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Lucky Number Slevin and an Interview with Jason Smilovic

When writing a screenplay, the first thing you need as you stare at the blank page or a flashing cursor on the computer screen is an idea.

JASON SMILOVIC: The whole idea emanated from this concept of this guy who had really bad luck.

MUGGER: Give me your wallet.

SLEVIN: Am I being mugged? [SFX punch]

Meet Slevin, the creation of writer Jason Smilovic and the unlucky title character of the new film, Lucky Number Slevin .

JASON SMILOVIC: Slevin, the way I described Slevin was the type of guy who walks down a street and a piano falls from the sky and just misses him and he shrugs.

Slevin has bad luck but that doesn't phase him. Take his trip to New York. It begins with getting mugged, punched in the face and mistaken for his friend Nick Fisher who apparently owes a lot of money to some local gangsters.

SLEVIN: You know this isn't the first time this has happened.

LINDSEY: You mean this isn't the first time a crime lord asked you to kill the gay son of a rival gangster to pay off a debt of a friend whose place you're staying at as a result of losing your job, your apartment and finding your girlfriend in bed with another guy.

No, that's the first time that's happened, but it's not the first time Slevin has found himself in a tight spot. So when two mob bosses mistake him for Nick Fisher, Slevin simply goes with the flow.

RABBI: You must be Mr. Fisher.

SLEVIN: Must I because that hasn't been working out for me lately.

RABBI: But I'm afraid you must

SLEVIN: Well if I must.

Jason Smilovic says Slevin was inspired by the film noir anti-heroes played by Humphrey Bogart and Robert Mitchum.

JASON SMILOVIC: (0625) It's a movie where the protagonist is heroic without showing a great deal of physical capability for a lot of the film. I mean you watch these old movies about detectives and cops and these guys spend the first 90% of the movie getting beat down. And I've always been attracted to that quality in a hero is somebody who stays on a case as a result of their dogged determination not because they have some kind of exceptional physical prowess. (:25)

Slevin's not a detective but he is dogged in unraveling a mystery, and he does have to deal with a cop.

COP: Who are you?

SLEVIN: Philosophically speaking?

COP: Name?

SLEVIN: Rank, serial number?

COP: You should really play ball kid

SLEVIN: Really you think I'm tall enough. [SFX punch]

JASON SMILOVIC: You see these guys who just can't get out of their own way.

COP: What is your name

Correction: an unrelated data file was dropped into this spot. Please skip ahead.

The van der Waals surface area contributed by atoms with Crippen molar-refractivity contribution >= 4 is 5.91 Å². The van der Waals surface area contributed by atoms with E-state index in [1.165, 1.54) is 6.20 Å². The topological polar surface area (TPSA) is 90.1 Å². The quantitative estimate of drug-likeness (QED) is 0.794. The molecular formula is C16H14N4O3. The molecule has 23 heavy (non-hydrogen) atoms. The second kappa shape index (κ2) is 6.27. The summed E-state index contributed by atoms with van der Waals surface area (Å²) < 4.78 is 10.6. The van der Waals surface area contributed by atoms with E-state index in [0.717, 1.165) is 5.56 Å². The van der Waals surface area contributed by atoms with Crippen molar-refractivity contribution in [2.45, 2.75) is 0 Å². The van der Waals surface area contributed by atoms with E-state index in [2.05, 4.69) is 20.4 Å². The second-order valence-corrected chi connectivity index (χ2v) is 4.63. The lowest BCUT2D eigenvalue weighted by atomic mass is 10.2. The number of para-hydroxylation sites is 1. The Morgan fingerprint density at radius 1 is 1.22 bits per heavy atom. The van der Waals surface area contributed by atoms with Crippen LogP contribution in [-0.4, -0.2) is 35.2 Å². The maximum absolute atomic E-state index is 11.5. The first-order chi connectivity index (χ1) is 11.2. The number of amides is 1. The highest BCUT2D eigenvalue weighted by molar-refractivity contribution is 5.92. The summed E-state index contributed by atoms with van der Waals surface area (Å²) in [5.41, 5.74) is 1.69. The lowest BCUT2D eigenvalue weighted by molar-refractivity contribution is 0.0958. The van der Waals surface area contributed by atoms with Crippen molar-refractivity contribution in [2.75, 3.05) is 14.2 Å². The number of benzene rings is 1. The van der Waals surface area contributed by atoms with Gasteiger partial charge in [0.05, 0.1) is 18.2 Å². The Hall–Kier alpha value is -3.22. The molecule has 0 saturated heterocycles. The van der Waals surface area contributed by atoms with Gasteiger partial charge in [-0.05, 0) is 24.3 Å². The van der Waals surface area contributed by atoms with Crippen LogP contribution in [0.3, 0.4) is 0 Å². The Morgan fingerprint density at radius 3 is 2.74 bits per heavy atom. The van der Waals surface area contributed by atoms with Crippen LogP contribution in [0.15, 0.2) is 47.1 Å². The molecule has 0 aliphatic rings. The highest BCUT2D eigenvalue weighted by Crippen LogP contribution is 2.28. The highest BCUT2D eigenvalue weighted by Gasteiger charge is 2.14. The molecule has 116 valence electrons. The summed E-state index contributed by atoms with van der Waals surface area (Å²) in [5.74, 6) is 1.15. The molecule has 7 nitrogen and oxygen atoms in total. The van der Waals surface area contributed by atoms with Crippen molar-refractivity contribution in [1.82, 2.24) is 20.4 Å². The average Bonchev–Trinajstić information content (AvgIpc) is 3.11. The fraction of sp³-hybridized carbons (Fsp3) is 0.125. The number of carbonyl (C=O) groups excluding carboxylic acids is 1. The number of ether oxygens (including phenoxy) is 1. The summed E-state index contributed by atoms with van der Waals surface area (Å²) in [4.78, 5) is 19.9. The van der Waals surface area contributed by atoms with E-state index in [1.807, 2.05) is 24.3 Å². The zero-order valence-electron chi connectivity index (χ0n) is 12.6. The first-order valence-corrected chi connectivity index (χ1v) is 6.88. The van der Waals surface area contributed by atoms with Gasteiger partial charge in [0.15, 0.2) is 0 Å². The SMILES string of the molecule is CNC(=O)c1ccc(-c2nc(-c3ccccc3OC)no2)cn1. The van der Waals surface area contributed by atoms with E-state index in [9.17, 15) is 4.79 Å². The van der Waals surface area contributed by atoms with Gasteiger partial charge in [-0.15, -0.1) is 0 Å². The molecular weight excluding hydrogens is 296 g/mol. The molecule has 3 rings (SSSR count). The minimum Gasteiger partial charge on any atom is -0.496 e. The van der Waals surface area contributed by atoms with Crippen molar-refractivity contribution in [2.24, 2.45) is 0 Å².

SLEVIN: Oh yeah I remember, Sleven.

JASON SMILOVIC: Danger is so imminent and they are in such physical jeopardy and they just can't see their way to passing up the quick verbal jab.

As Slevin, actor Josh Hartnett delivers the verbal jabs with cool precision. He's just one in a snappy ensemble cast that Smilovic is thrilled to have reading his lines. The writer enjoyed adapting dialogue to actors such Bruce Willis, Lucy Liu, Morgan Freeman and Sir Ben Kingsley who plays a gangster called The Rabbi.

JASON SMILOVIC: Sir Ben is word perfect, he does not change a word. If you write 'and but and' he says 'and but and.' And he says quite frankly I'm a classically trained actor I will make the text work.

RABBI: People are never happy with what they have.

SLEVIN: Kind of like a rabbi who would rather be a gangster, what sort of thing is that the grass is always greener on the other side of the fence thing. I mean how do you justify being a rabbi and a gangster?

RABBI: I live on both sides of the fence, the grass is always green, where's my money?

The Rabbi's mob rival, known only as The Boss, is played by Morgan Freeman.

JASON SMILOVIC: Morgan brings something to it that is more of a memorize then forget kind of thing so obviously when it's one question that provokes an answer that provokes a question, you're locked into a schematic but he will certainly within the interior of the language will add words.

THE BOSS: I'm the boss.

SLEVIN: They picked up the wrong guy.

THE BOSS: The wrong guy for what.

SLEVIN: For whatever it is you want to see me about.

THE BOSS: Do you know what I want to see you about.

SLEVIN: No.

THE BOSS: Then how do you know I have the wrong guy? Maybe I want to give you $96,000, in that case do I still have the wrong guy?

Slevin may be the wrong guy but Smilovic is definitely the right one. He endows Lucky Number Slevin with a tight, intricate plot and sharp banter.

LINDSEY: What were you thinking?

SLEVIN: I'm thinking of a new option

LINDSEY: You just going to go over to him and say, 'Hi my name is Slevin and some bad dudes think I'm someone that I'm not and this someone owes that someone and now I'm gonna have to take you out or they're going to take me out and I was just wondering do you want to talk about it?'

SLEVIN: I can't do that.

LINDSEY: You think?

SLEVIN: He's got bodyguards. Aside from that you're pretty much dead on.

And delivering a script as entertaining as this one has nothing to do with luck, it's all about hard work and talent. -----

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